• ImSpartacus - Tuesday, September 19, 2017 - link

    Yeah, the best way to do this is to measure everything in the currency of the leak.

    If the 8700K is 5% costlier than the typical #700K price, then expect the USD price to increase 5%. It's that simple.
  • mapesdhs - Tuesday, September 19, 2017 - link

    Yeah, it's a bit dodgy to judge what will happen in the US based on UK pricing. There are some whacko price markups here, and they're never consistent, eg. compare the MSI 1080 Ti Gaming X on newegg vs Scan in the UK, the difference is enormous, but differences for other types of product can be higher or lower, it varies. And indeed, Lambda-tek's pricing is often weird; I normally check Scan for a sense of typical pricing, cross check with Amazon, Aria, OCUK and others for best price.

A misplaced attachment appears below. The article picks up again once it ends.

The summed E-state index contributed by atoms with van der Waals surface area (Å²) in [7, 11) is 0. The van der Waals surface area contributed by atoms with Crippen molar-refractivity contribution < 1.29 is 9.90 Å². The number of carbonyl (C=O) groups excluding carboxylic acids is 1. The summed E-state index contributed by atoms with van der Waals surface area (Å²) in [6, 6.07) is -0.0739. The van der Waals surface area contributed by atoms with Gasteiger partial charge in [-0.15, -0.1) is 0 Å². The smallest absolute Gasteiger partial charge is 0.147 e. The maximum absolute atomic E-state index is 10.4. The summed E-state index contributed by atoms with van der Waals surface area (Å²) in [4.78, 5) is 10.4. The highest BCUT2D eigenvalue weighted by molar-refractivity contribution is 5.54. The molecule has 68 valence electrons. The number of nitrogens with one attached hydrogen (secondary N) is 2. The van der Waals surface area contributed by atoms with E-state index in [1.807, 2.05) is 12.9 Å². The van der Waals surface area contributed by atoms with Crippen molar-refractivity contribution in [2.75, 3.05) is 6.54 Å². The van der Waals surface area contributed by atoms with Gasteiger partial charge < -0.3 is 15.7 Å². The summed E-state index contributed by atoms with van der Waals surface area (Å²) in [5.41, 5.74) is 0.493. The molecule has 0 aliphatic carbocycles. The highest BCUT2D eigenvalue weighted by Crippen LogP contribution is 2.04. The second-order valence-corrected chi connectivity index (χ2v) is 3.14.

• PenguinJim - Tuesday, September 19, 2017 - link

    Agreed. Lambda-tek had their Vega 64 pre-order for £703 - and now it's £620! Or looking at the last CPU launch, their 1700X was a whopping £380 pre-order. They're not a particularly reliable or sizeable retailer from which to spin a whole article like this!

    Although if we use these actual historical prices to try to gauge how much Lambda is off by, it seems to be almost a 1:1 conversion. In other words, the 8700K will cost US$354.

    But while that is a more thorough and less knee-jerk method of applying Lambda's prices to the real world, it's still absolute nonsense - because it's only Lambda-tek anyway! The only real takeaway from this article is that the 8700K will not cost MORE than $400.

    It's so strange - I was sure I was trying to visit anandtech, but I seem to have just read a WCCFTech article instead! :P